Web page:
Here’s me, shilling for Amazon Prime

I’m about to do a bit of direct marketing for Amazon. Usually I do indirect marketing by hyperlinking books I’ve read. This is a straight-out pitch, however. I have two reasons for doing this. First, there’s something in it for me — $2 per person who signs up for a 30-day Amazon Prime free trial by using the link below. Second, I genuinely think this is a great product, at least for certain people.

So, I’ll start with the big Amazon Prime link.  If you use this link to sign up for Amazon Prime’s 30-day free trial, I get $2:

Incidentally, a handful of $2 payments will neither make nor break me.  The reason I’m shilling for this is because, depending on how you shop and watch movies, Amazon Prime is a genuinely good thing.  My brother-in-law has been swearing by it for years.  For $79 per year, he can order just about anything he likes from Amazon without worrying about shipping costs.

The only other way to get free shipping from Amazon is to (a) order only things that qualify for Super Saver Shipping and (b) make sure your order exceeds $25.  That latter condition often means deferring orders until you have enough little things to equal $25 or adding in stupid little things that you don’t need to help the order reach $25 (because, if you’re as cheap as I am, you’d rather pay for and own a stupid little thing than pay for shipping).  My brother-in-law has probably saved hundreds annually on shipping or on buying stupid little things to avoid shipping.

Where I discovered Amazon Prime’s true utility is with my mother, a shut-in.  Since she’s both OCD and a hoarder, she goes through a lot of stuff.  It was nightmarish to try to structure Amazon purchases for her to get free shipping.  It was also impossible for me to drop everything on a regular basis and run out to go shopping for her.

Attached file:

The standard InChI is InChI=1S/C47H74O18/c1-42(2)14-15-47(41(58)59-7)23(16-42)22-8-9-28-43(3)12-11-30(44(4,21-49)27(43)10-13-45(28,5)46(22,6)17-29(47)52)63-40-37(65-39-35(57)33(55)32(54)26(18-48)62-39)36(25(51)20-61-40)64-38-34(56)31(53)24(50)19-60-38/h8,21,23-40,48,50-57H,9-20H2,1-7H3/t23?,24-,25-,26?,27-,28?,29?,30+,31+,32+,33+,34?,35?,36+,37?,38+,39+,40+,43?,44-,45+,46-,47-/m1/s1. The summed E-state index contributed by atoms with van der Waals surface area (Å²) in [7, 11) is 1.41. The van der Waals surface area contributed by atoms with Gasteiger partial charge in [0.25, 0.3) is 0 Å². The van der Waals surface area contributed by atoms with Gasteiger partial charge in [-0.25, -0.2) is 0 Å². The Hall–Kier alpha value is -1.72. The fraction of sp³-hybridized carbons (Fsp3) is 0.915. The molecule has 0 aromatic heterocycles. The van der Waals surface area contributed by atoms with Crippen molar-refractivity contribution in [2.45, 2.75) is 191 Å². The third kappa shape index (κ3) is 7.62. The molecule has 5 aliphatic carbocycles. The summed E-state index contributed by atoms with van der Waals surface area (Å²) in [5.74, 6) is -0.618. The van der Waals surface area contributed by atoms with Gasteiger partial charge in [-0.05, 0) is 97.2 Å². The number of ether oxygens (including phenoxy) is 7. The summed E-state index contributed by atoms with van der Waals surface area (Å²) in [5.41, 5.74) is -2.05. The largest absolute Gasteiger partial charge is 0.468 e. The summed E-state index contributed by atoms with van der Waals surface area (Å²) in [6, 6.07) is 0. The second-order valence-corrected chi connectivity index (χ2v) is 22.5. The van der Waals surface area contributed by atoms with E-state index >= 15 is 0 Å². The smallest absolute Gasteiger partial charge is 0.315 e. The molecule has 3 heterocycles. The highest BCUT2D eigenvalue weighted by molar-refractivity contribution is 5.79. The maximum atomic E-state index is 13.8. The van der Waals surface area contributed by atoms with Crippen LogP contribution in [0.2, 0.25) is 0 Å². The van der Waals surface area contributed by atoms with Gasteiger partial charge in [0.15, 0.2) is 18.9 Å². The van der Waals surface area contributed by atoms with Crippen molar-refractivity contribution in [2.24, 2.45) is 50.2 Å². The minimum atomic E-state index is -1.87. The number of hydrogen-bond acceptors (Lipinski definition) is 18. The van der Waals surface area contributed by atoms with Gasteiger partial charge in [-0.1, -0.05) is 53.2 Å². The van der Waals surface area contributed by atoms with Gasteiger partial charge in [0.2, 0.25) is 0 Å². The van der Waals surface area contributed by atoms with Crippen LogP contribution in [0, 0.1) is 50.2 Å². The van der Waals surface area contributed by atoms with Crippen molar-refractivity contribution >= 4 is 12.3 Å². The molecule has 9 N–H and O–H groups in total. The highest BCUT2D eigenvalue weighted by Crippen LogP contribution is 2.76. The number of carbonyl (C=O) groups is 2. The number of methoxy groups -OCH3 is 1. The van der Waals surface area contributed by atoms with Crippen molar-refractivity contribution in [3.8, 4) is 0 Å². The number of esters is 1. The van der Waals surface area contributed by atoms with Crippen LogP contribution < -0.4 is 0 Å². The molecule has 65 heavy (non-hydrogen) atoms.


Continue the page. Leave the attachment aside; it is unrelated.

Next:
I finally said “What the heck!  Let’s try the Amazon Prime.”  It’s been an wonderful blessing.  I no longer worry that she’ll inadvertently spend massive amounts on shipping; she can order the stuff she wants when she wants it; and she’s enjoying watching old Masterpiece Theater shows for free on her iPad.  When the 30-day free trial ended, I didn’t think twice about committing her to the annual $79 fee.  It was a bargain at the price.

If you can trust yourself to remember to cancel at the end of the 30-day period if you don’t want Amazon, give it a try.  Or if you’d like the endless convenience of free shipping and free movies and TV shows (although the blockbusters aren’t free at first), sign up for the free month, and then just let Amazon bill you $79 for the next 12 months.  I think Amazon Prime is a great product and I heartily recommend it.